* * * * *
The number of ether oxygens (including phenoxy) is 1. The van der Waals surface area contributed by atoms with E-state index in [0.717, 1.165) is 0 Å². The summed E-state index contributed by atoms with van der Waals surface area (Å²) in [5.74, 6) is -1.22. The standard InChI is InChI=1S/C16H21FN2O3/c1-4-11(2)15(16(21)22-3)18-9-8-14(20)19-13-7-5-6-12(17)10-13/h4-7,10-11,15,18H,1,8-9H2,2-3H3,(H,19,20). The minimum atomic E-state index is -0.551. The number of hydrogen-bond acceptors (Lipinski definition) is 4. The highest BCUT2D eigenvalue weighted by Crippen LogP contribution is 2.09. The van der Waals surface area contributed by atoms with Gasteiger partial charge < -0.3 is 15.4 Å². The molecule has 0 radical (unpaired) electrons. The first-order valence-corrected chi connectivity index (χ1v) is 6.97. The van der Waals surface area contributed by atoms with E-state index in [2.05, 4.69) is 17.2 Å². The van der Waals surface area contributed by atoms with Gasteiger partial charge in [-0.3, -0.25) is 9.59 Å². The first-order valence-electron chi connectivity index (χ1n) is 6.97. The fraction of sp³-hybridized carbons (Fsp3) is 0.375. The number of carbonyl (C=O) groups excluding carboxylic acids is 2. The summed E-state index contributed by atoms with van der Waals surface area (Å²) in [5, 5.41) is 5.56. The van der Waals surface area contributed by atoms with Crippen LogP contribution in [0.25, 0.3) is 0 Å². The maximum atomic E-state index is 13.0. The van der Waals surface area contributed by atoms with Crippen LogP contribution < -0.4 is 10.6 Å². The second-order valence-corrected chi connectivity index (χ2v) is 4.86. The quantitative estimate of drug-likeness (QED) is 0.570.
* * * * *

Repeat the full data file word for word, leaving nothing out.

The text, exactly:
The number of ether oxygens (including phenoxy) is 1. The van der Waals surface area contributed by atoms with E-state index in [0.717, 1.165) is 0 Å². The summed E-state index contributed by atoms with van der Waals surface area (Å²) in [5.74, 6) is -1.22. The standard InChI is InChI=1S/C16H21FN2O3/c1-4-11(2)15(16(21)22-3)18-9-8-14(20)19-13-7-5-6-12(17)10-13/h4-7,10-11,15,18H,1,8-9H2,2-3H3,(H,19,20). The minimum atomic E-state index is -0.551. The number of hydrogen-bond acceptors (Lipinski definition) is 4. The highest BCUT2D eigenvalue weighted by Crippen LogP contribution is 2.09. The van der Waals surface area contributed by atoms with Gasteiger partial charge < -0.3 is 15.4 Å². The molecule has 0 radical (unpaired) electrons. The first-order valence-corrected chi connectivity index (χ1v) is 6.97. The van der Waals surface area contributed by atoms with E-state index in [2.05, 4.69) is 17.2 Å². The van der Waals surface area contributed by atoms with Gasteiger partial charge in [-0.3, -0.25) is 9.59 Å². The first-order valence-electron chi connectivity index (χ1n) is 6.97. The fraction of sp³-hybridized carbons (Fsp3) is 0.375. The number of carbonyl (C=O) groups excluding carboxylic acids is 2. The summed E-state index contributed by atoms with van der Waals surface area (Å²) in [5, 5.41) is 5.56. The van der Waals surface area contributed by atoms with Crippen LogP contribution in [0.25, 0.3) is 0 Å². The maximum atomic E-state index is 13.0. The van der Waals surface area contributed by atoms with Crippen LogP contribution < -0.4 is 10.6 Å². The second-order valence-corrected chi connectivity index (χ2v) is 4.86. The quantitative estimate of drug-likeness (QED) is 0.570.